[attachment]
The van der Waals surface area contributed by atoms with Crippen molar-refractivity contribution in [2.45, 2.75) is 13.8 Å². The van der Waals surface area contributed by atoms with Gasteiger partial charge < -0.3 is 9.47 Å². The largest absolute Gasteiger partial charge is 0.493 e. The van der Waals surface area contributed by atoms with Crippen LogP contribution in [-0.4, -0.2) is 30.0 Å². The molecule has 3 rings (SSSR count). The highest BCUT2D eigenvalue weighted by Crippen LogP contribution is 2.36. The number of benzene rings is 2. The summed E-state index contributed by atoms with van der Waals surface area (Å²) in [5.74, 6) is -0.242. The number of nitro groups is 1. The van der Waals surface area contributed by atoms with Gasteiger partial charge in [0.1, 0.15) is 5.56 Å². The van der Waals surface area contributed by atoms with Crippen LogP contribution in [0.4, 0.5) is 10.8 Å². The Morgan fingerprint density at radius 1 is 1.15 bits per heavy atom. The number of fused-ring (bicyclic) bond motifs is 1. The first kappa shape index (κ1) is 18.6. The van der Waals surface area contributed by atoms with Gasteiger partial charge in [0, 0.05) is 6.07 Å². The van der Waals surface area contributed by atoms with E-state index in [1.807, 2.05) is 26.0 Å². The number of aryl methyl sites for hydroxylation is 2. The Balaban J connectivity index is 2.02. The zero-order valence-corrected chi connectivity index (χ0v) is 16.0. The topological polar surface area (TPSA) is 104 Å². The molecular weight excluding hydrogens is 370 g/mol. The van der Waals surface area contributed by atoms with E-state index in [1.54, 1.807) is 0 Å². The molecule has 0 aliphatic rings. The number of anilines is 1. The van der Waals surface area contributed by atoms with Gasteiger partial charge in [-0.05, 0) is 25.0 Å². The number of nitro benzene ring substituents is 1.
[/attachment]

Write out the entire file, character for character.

The van der Waals surface area contributed by atoms with Crippen molar-refractivity contribution in [2.45, 2.75) is 13.8 Å². The van der Waals surface area contributed by atoms with Gasteiger partial charge < -0.3 is 9.47 Å². The largest absolute Gasteiger partial charge is 0.493 e. The van der Waals surface area contributed by atoms with Crippen LogP contribution in [-0.4, -0.2) is 30.0 Å². The molecule has 3 rings (SSSR count). The highest BCUT2D eigenvalue weighted by Crippen LogP contribution is 2.36. The number of benzene rings is 2. The summed E-state index contributed by atoms with van der Waals surface area (Å²) in [5.74, 6) is -0.242. The number of nitro groups is 1. The van der Waals surface area contributed by atoms with Gasteiger partial charge in [0.1, 0.15) is 5.56 Å². The van der Waals surface area contributed by atoms with Crippen LogP contribution in [0.4, 0.5) is 10.8 Å². The Morgan fingerprint density at radius 1 is 1.15 bits per heavy atom. The number of fused-ring (bicyclic) bond motifs is 1. The first kappa shape index (κ1) is 18.6. The van der Waals surface area contributed by atoms with Gasteiger partial charge in [0, 0.05) is 6.07 Å². The van der Waals surface area contributed by atoms with E-state index in [1.807, 2.05) is 26.0 Å². The number of aryl methyl sites for hydroxylation is 2. The Balaban J connectivity index is 2.02. The zero-order valence-corrected chi connectivity index (χ0v) is 16.0. The topological polar surface area (TPSA) is 104 Å². The molecular weight excluding hydrogens is 370 g/mol. The van der Waals surface area contributed by atoms with E-state index in [1.54, 1.807) is 0 Å². The molecule has 0 aliphatic rings. The number of anilines is 1. The van der Waals surface area contributed by atoms with Gasteiger partial charge in [-0.05, 0) is 25.0 Å². The number of nitro benzene ring substituents is 1.